On BC High’s first offensive play of the night, Owens followed Catarius up the gut into the second level, bursting off for a 35-yard gain. Several times he took toss sweeps out of one and two-back formations, and turned the corner for gains of 8 to 12 yards. He can also bring some pop – on his final carry of the night, a dive, he lowered his shoulders and easily trucked a 250-pound Mansfield lineman and fell forward.

Owens also had the Eagles’ lone varsity score, a short plunge in the second series.

There is little twist in Owens’ arsenal. He is a one-cut, north-south runner with good first-step explosion that allows him to burst through the line of scrimmage at full speed. As an outside linebacker, he demonstrated good hands, shedding would-be blockers in run support.

“He runs hard,” Gaff said. “He’ll lose a few more pounds and get in better game shape. It’s hard to knock him down for a loss, he goes forward. I thought he did a real nice job tonight.”

Craven proving sufficient: Brendan Craven enters his senior year at BC High having never started a varsity game at quarterback, yet he holds various Division 1 interest and even a scholarship offer, from FCS school Valparaiso University. How did this happen?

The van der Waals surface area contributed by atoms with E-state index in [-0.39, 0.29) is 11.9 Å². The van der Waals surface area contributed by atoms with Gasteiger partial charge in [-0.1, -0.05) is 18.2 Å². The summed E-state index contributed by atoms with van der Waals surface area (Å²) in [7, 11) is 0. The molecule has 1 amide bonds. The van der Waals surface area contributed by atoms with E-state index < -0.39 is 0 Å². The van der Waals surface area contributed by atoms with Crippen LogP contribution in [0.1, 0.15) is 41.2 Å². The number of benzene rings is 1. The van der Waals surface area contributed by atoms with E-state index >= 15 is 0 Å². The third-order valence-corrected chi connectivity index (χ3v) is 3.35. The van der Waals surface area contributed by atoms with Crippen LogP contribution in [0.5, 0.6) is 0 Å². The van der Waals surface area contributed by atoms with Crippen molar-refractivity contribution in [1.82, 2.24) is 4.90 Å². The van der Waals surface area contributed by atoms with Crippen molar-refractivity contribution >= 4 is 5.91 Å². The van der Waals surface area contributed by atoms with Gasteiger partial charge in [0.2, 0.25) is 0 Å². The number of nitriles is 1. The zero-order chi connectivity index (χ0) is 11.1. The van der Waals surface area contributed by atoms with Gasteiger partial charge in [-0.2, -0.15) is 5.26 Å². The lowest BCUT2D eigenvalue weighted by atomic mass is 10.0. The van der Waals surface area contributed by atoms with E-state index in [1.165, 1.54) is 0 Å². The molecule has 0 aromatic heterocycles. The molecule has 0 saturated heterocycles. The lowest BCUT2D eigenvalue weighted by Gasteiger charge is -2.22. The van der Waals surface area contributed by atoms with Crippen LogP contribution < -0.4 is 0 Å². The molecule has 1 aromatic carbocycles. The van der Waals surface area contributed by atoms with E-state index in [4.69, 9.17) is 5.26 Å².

For starters, Craven was a fixture at camps, keeping his name afloat on the recruiting radar as he waited patiently the last two seasons behind current Stonehill College freshman Bartley Regan. The 6-foot-2 Craven has proven himself as a good rhythm passer over the summer, to go with sharp footwork and scrambling ability.

Physically, he’s done all he can. The mental part will have to wait until the Eagles strap it up for real at Brockton on September 7, so for now we’re left with glimpses of what could become.